“Our approach is to develop manufacturing processes based on a reasonable capital outlay, but then to produce these modules in bulk so that they can be produced cost effectively once you’ve accounted for your capital costs,” Lancaster said. “By the end of the project, we’re hoping to invite opportunities for potential companies in Australia.”
In moving up several types of technology to a more mature technology readiness level (TRL), the aim is for the technology to be spun out through either an Australian start-up or SME that can begin assembling it into prototypes.
The project will also help to increase Australia’s sovereign manufacturing capabilities. This is something that Lancaster has struggled with over the years.
“Something I’ve grappled with in Australia for a long time is how to get the technology out of a university and into manufacturing. It’s always challenging, because there’s always risk and there’s always a lot of dollars involved – and that combination is a difficult sell,” he said. “The manufacturers who are using these lasers as tools for 3D laser manufacturing, metal cutting or welding don’t need to understand the tools; they just need the tools to be mature, turnkey systems. And at this stage that doesn’t exist in Australia.
“We’re hoping, through this significant project with DSTG, to get to the stage where the risk is reduced and we have some fairly mature manufacturing processes.”
This is one of the reasons why DSTG is seeking to develop the underlying layer of expertise that enables these turnkey systems to be made, to build sovereign manufacturing capability in Australia.
“By building a sovereign industry with a competitive technology, ultimately the company who commercialises the lasers won’t need a government investment but will be able to sustain the growth themselves,” Stepanov said. “In turn, this will help to essentially increase the laser industry capability in the country.”
Building this capability domestically will also mean that the end user in Australia will have improved accessibility for services such as maintenance and troubleshooting.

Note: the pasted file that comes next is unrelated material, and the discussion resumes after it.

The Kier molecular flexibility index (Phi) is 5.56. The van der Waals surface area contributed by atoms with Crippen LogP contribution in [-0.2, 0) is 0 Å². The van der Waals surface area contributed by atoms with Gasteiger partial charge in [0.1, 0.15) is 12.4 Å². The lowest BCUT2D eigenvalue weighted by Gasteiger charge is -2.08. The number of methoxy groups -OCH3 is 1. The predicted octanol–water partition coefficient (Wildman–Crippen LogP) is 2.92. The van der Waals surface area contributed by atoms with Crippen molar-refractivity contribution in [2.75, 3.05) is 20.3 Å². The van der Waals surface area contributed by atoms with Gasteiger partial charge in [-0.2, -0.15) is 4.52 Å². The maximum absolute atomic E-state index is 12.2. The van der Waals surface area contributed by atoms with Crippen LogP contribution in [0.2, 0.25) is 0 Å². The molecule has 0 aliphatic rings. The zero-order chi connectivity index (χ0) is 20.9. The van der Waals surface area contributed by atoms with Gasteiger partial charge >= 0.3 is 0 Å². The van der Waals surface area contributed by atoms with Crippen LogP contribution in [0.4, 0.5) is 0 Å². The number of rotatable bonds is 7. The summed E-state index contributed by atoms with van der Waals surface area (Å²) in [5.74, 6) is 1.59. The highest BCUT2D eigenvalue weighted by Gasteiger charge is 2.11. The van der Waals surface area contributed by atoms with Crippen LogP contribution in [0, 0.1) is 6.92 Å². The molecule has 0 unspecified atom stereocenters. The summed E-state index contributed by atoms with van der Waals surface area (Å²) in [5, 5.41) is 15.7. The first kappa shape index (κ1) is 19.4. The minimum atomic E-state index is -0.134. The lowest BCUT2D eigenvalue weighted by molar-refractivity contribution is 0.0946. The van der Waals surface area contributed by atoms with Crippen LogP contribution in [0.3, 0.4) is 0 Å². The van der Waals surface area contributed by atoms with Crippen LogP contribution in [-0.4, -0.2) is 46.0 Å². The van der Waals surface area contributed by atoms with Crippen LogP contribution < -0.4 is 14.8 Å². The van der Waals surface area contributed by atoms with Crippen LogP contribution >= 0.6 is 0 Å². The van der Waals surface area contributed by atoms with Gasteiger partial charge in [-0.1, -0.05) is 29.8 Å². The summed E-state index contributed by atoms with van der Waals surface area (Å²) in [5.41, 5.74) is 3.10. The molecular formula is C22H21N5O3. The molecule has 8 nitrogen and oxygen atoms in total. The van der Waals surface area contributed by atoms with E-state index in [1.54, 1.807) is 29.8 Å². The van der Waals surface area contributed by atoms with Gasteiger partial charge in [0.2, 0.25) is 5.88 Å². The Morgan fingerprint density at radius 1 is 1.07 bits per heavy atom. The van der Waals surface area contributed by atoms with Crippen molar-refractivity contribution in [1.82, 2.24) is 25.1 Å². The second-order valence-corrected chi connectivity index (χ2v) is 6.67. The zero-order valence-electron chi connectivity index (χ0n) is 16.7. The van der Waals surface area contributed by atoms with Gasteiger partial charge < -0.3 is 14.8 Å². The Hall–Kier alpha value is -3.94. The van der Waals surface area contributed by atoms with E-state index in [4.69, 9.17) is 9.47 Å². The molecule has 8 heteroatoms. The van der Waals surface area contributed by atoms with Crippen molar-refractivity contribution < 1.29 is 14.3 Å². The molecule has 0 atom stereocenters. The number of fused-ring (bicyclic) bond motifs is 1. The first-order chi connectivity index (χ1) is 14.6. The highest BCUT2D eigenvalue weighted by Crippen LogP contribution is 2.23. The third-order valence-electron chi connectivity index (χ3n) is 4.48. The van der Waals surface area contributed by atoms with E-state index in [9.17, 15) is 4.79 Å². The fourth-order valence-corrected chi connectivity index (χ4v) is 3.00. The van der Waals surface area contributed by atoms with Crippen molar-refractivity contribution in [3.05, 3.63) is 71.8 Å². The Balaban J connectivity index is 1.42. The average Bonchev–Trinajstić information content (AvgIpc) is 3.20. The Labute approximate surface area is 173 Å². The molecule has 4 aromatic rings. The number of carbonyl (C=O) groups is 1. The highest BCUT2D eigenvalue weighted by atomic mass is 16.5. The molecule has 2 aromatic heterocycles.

“Currently all the commercial lasers are overseas, so if manufacturers have any issues or need any service they are on their own,” Lancaster said. “Particularly in light of COVID-19, there’s no laser service engineers who are able to visit from overseas.”
Along with this, there are multiple competitive advantages involved in developing this laser.
“The proposal was focused on developing manufacturing technology and giving both cost and performance advantage to the potential industry partner, because the technology is scalable to high volumes and can operate at a high speed,” Stepanov said.
“Also, while the University of South Australia does have a significant leading edge with their prototype manufacturing technology, the benefit of this particular project is that it capitalises on their already existing intellectual property (IP) and creates a new critical IP, which will help them maintain that competitive edge.”
Lancaster believes that the wide use of laser technology is the future of Australian manufacturing; the challenge for laser manufacturers lies in deciding how they can compete in this space on a global stage.
“It’s non-contact, there’s no wearable parts and it’s clean – that’s one of the biggest things, as there’s no contaminants from using pure energy in manufacturing,” Lancaster said. “It’s an exciting opportunity for Australia. We’ll just have to push hard and see if we can get a foot in the door.”